Original languageEnglish
Pages (from-to)1659-1724
Number of pages66
JournalThe Lancet
Volume388
Issue number10053
DOIs
Publication statusPublished - 8 Oct 2016

Bibliographical note

Funding Information:
Bruce Bartholow Duncan and Maria Inês Schmidt have received additional funding from the Brazilian Ministry of Health (Process No 25000192049/2014-14). Benjamin O Anderson is supported by the Susan G Komen Leadership Grant Research Project, award number SAC160001. Itamar S Santos reports grants from FAPESP (Brazilian public agency), outside the submitted work. Carl Abelardo T Antonio reports grants, personal fees and non-financial support from Johnson & Johnson (Philippines), Inc, outside the submitted work. Kunihiro Matsushita reports personal fees from Mitsubishi Tanabe Pharma, Kyowa Hakko Kirin, and MSD outside of the submitted work. Rafael Tabarés-Seisdedos and Ferrán Catalá-López are supported in part by grant PROMETEOII/2015/021 from Generalitat Valenciana, and Rafael Tabarés-Seisdedos is supported by the national grant PI14/00894 from ISCIII-FEDER. Walter Mendoza is currently employed by the Peru Country Office of the United Nations Population Fund, an institution which does not necessarily endorse this study. Bradford D Gessner reports grants from Crucell, GSK, Hilleman Labs, Novartis, Pfizer, Merck, and Sanofi Pasteur, outside the submitted work. Ai Koyanagi's work is supported by the Miguel Servet contract financed by the CP13/00150 and PI15/00862 projects, integrated into the National R + D + I and funded by the ISCIII—General Branch Evaluation and Promotion of Health Research—and the European Regional Development Fund (ERDF-FEDER). Aletta E Schutte is funded by the Medical Research Council of South Africa, and the South African Research Chair Initiative by the National Research Foundation. Dariush Mozaffarian reports ad-hoc honoraria or consulting from Boston Heart Diagnostics, Haas Avocado Board, AstraZeneca, GOED, DSM, and Life Sciences Research Organization; and chapter royalties from UpToDate. Amador Goodridge would like to acknowledge funding for me from Sistema Nacional de Investigadores de Panamá-SNI. Donal Bisanzio is supported by Bill & Melinda Gates Foundation (#OPP1068048). Jost B Jonas reports personal fees from Consultant for Mundipharma Co (Cambridge, UK); from patent holder with Biocompatibles UK Ltd (Franham, Surrey, UK) (Title: Treatment of eye diseases using encapsulated cells encoding and secreting neuroprotective factor and / or anti-angiogenic factor; patent number: 20120263794), from patent application with University of Heidelberg (Heidelberg, Germany) (Title: Agents for use in the therapeutic or prophylactic treatment of myopia or hyperopia; Europäische Patentanmeldung 15 000 771.4), outside the submitted work. Rodrigo Sarmiento-Suarez receives institutional support from Universidad de Ciencias Aplicadas y Ambientales, UDCA, Bogotá Colombia. Juan A Rivera reports personal fees from Tres Montes Lucchetti, outside the submitted work. Stefanos Tyrovolas's work is supported by the Foundation for Education and European Culture (IPEP), the Sara Borrell postdoctoral programme (reference no CD15/00019 from the Instituto de Salud Carlos III (ISCIII - Spain) and the Fondos Europeo de Desarrollo Regional (FEDER). Beatriz Paulina Ayala Quintanilla would like to acknowledge the institutional support of PRONABEC (National Program of Scholarship and Educational Loan), provided by the Peruvian Government, while studying for her doctoral course at the Judith Lumley Centre of La Trobe University funded by PRONABEC. Manami Inoue is the beneficiary of a financial contribution from the AXA Research fund as chair holder of the AXA Department of Health and Human Security, Graduate School of Medicine, The University of Tokyo from Nov 1, 2012; the AXA Research Fund has no role in this work. Sarah C Darby would like to acknowledge Cancer Research UK (grant no C8225/A21133). Yogeshwar Kalkonde is a Wellcome Trust/ DBT India Alliance Intermediate Fellow in Public Health. Heidi Stöckl is funded by a British Academy Postdoctoral Fellowship. Tea Lallukka reports funding from The Academy of Finland, grant #287488. Charles D A Wolfe's research was funded/supported by the National Institute for Health Research (NIHR) Biomedical Research Centre based at Guy's and St Thomas' NHS Foundation Trust and King's College London. Simon I Hay is funded by a Senior Research Fellowship from the Wellcome Trust (#095066), and grants from the Bill & Melinda Gates Foundation (OPP1119467, OPP1093011, OPP1106023, and OPP1132415).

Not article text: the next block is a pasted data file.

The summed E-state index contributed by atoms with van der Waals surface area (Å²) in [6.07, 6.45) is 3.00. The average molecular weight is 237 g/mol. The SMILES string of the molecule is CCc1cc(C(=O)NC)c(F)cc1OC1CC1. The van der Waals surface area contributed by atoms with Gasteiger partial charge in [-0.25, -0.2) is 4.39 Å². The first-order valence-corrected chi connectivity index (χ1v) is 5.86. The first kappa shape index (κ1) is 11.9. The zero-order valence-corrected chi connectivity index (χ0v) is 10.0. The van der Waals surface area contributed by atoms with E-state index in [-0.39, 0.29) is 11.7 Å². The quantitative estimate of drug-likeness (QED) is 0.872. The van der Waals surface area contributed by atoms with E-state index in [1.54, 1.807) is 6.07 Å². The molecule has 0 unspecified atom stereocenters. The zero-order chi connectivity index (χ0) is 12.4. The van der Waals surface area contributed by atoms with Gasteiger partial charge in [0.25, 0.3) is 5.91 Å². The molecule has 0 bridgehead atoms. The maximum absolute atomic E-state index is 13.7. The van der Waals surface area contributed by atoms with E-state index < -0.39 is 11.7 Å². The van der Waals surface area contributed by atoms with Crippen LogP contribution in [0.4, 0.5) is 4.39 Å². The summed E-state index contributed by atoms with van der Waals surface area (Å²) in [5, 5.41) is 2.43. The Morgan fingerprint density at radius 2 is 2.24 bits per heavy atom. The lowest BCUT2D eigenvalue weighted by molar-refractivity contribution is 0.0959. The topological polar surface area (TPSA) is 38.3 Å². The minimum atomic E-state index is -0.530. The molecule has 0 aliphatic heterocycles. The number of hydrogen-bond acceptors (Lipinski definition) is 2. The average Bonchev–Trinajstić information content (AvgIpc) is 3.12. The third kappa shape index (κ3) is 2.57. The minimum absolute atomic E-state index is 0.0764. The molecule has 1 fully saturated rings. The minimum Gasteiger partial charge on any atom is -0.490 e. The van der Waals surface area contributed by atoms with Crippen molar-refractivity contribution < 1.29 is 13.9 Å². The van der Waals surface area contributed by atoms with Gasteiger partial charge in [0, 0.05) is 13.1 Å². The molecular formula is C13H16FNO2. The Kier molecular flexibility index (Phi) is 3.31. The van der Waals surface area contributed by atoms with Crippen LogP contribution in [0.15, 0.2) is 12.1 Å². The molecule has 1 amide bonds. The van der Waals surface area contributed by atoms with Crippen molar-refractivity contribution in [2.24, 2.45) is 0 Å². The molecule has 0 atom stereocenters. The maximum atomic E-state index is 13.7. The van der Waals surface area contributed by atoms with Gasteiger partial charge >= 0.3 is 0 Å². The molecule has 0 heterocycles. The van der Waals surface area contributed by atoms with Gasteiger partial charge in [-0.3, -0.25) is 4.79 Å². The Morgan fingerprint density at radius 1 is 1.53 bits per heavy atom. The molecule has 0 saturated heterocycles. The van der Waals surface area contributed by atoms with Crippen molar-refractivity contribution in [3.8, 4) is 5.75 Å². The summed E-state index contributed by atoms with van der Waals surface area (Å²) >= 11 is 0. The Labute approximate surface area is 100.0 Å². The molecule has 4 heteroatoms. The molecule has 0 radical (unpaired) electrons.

Publisher Copyright:
© 2016 The Author(s). Published by Elsevier Ltd. This is an Open Access article under the CC BY license